However, the Blizzard exec noted: “We didn’t want to charge a subscription, but as we researched market conditions, we realized that wouldn’t support us.”

Activision Blizzard, User Content, Web Interfaces

Finishing up, Moledina asked Pardo a variety of questions on a wide-ranging set of subjects. One of particular interest was the discussion of the upcoming Activision and Vivendi Games merger, to create an entity called Activision Blizzard.

When asked how it affected Blizzard's design, budgeting, or hiring, Pardo explained: "It really doesn’t affect us at all. One thing that was great about this particular merger is that Bobby Kotick and all the great people at Activision didn’t want to do this deal unless everyone at Blizzard bought into it."

He explained: "They really wanted to get to know us, and that’s never happened before... they wanted to merge with us because ultimately it would make us a stronger company."

On a completely different subject, Pardo was asked what kept MMOs from consoles. His answer was simple: "Lack of hard drive space, and difficulty in certifying patches. Basically just that.... another problem is that they want a piece of the subscriptions (laughs)."

User-created content was another key question put to the Blizzard SVP, and he explained on his and Blizzard's thoughts on it:

"I think user generated content is amazingly awesome. But I dop think it’s not the magic bullet that’s going to 'make' your content. I think sometimes people think about making games by saying: ‘We’re just going to take this editor, and the fans are going to make everything for us!’ I don’t think that’s the right approach."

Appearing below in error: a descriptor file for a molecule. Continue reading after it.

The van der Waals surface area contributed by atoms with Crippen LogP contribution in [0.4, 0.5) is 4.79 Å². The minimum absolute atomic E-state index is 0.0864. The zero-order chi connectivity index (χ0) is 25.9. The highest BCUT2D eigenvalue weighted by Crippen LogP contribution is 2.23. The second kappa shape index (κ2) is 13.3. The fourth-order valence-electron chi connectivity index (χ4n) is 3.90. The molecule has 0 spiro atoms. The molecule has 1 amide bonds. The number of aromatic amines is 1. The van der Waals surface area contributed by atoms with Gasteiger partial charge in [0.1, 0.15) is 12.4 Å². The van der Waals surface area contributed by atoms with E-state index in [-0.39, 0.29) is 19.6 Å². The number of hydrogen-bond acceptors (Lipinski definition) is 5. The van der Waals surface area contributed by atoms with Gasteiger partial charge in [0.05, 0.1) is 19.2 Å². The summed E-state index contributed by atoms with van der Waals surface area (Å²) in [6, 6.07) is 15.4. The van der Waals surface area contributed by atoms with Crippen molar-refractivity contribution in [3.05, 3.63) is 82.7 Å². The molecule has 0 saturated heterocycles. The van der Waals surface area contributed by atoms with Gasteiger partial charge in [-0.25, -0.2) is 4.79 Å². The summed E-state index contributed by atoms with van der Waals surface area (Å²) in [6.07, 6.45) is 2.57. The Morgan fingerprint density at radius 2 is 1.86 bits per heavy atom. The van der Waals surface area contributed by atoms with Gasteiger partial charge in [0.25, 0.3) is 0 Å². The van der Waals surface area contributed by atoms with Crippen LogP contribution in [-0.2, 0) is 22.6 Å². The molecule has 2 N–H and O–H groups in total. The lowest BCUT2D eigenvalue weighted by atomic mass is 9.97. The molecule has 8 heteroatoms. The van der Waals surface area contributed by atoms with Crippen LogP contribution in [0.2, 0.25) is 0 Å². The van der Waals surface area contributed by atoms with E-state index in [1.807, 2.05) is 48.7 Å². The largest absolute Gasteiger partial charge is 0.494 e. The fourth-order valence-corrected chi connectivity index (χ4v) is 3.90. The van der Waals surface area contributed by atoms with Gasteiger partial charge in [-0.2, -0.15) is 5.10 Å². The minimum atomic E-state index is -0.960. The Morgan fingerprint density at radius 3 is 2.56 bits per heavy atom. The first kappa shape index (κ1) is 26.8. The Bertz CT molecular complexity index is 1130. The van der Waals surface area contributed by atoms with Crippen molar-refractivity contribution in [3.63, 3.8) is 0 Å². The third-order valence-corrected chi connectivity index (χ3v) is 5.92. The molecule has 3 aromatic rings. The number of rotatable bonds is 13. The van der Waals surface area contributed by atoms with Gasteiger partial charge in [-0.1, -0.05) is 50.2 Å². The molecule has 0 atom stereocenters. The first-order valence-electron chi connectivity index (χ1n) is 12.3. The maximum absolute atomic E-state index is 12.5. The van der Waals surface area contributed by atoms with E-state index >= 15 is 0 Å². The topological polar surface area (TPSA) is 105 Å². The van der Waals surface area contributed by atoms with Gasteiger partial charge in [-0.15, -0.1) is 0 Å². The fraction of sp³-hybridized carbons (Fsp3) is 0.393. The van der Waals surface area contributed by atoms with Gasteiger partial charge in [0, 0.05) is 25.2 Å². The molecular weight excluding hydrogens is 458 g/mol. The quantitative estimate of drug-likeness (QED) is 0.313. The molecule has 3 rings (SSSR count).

He concluded on this front: "I think if you make a great game and put in the tools to let the fans manipulate that game, that will be a great model."

Finally, Jamil asked an extremely relevant question, given the state of the web game market - is it possible to get an 'AAA game experience' through the web interface?

Pardo was blunt: "I dunno, not until Microsoft, Intel, and Apple get their shit together. There's such a dichotomy with hardware these days. With Microsoft, I think they have a bit of lip service with PC gaming. They have their own game system now, so I don’t think it’s really in their best interest to support [PC].”

However, he noted: “There’s been some Apple resurgence, so maybe Dell and Apple will get together and make a consumer box that has a decent graphics card in it, who knows? I do think it’s going to happen, but I wouldn’t be surprised if it doesn’t happen with Microsoft."